If you’re writing a letter that requires additional documentation, it’s essential to make it clear which documents are included. Failing to do so can lead to confusion and delays, which can be frustrating for both you and the recipient. Luckily, it’s easy to show enclosed documents on a letter if you know how to do it.
One option is to simply write “Enclosed” or “Enclosure” at the bottom of your letter, followed by a list of the documents you are including. For example, you might write “Enclosed: Copy of my resume, three professional references, and a copy of my college transcript.” This will make it clear to the recipient which documents they should be looking for and can help ensure that everything is accounted for.
However, there are other ways to show enclosed documents on a letter that can be more visually appealing and professional. For example, you might include a separate page at the beginning of your letter that lists all of the enclosed documents and includes a brief description of each one. You can also add visual elements to the page, such as a graphic or a table, to make it more engaging.
If you’re not sure where to start, don’t worry – you’re not alone! There are plenty of examples of letters with enclosed documents available online that you can use as a starting point. Simply search for “letter with enclosed documents template” or a similar phrase, and you’ll find a range of options to choose from. From there, you can edit the template as needed to fit your specific needs.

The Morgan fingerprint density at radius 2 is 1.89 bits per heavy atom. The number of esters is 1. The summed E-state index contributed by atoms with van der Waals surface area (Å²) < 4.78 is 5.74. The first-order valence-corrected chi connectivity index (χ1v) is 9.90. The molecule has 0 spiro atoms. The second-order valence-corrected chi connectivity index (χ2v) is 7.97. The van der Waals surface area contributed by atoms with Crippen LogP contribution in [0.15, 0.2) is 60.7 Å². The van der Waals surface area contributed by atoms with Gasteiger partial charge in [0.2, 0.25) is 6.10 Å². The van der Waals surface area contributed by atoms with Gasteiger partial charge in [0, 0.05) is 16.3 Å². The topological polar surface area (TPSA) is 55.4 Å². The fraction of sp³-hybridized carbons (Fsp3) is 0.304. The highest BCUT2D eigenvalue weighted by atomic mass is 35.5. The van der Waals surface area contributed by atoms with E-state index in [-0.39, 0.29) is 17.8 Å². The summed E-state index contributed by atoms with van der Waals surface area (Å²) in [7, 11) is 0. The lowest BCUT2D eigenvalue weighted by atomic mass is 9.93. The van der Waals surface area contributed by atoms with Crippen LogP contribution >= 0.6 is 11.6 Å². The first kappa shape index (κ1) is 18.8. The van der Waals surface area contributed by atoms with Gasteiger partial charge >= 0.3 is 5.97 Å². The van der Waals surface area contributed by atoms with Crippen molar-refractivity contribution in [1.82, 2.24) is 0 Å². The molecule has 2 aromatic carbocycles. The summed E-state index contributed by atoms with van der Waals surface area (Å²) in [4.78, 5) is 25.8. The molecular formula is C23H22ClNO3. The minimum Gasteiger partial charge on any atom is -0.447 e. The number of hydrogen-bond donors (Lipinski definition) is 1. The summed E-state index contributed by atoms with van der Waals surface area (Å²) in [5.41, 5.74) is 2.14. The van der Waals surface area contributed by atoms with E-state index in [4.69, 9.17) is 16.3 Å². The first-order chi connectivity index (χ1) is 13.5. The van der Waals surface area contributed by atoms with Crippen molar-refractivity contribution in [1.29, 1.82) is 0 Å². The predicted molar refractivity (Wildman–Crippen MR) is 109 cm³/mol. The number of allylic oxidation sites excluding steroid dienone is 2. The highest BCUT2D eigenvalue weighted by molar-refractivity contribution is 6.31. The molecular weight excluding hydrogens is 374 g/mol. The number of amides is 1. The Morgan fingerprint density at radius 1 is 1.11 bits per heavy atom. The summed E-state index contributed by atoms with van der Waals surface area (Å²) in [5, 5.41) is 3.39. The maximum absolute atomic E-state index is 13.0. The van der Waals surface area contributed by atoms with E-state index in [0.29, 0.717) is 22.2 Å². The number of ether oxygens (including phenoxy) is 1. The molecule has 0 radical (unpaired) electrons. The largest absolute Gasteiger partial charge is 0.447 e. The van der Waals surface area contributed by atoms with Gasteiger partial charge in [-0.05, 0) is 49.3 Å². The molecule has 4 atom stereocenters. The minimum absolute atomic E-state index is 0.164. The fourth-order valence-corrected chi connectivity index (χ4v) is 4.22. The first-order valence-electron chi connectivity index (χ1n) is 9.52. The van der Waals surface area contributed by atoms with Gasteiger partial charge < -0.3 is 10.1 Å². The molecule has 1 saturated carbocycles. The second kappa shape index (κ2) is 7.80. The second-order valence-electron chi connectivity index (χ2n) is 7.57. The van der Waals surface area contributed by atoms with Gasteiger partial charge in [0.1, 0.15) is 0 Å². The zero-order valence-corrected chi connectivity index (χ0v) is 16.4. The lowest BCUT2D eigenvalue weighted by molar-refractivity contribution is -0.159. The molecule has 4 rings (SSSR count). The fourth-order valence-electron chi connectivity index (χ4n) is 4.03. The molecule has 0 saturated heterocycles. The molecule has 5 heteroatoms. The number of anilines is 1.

No matter which method you choose, remember that showing enclosed documents on a letter is an essential step if you want your communication to be effective and professional. By taking the time to make it clear which documents are included, you can save yourself and the recipient time and frustration and ensure that your message is received as intended.
The Best Structure for Showing Enclosed Documents on a Letter
When sending a letter or email that contains additional documents, it is important to ensure that the recipient can easily understand what is included. A well-structured approach can also help to avoid confusion, delays, or misunderstandings. In this article, we will explore the best structure for showing enclosed documents on a letter.
Firstly, it is recommended to include an introductory sentence that indicates the nature and purpose of the enclosed documents. For instance, “Please find enclosed the signed contract agreement for our recent collaboration,” or “I am writing to provide the additional information that was requested in our previous communication.” This sentence should be placed after the salutation and before the body of the letter.
After the introductory sentence, it is ideal to create a bullet point or numbered list of the enclosed documents. This can help to provide a clear and organized overview of what is included in the envelope or email attachment. For example, “Enclosed documents:
1. Signed contract agreement
2. Invoice #3849
3. Product specifications
4. Marketing materials” This list should be placed directly after the introductory sentence and before the body of the letter.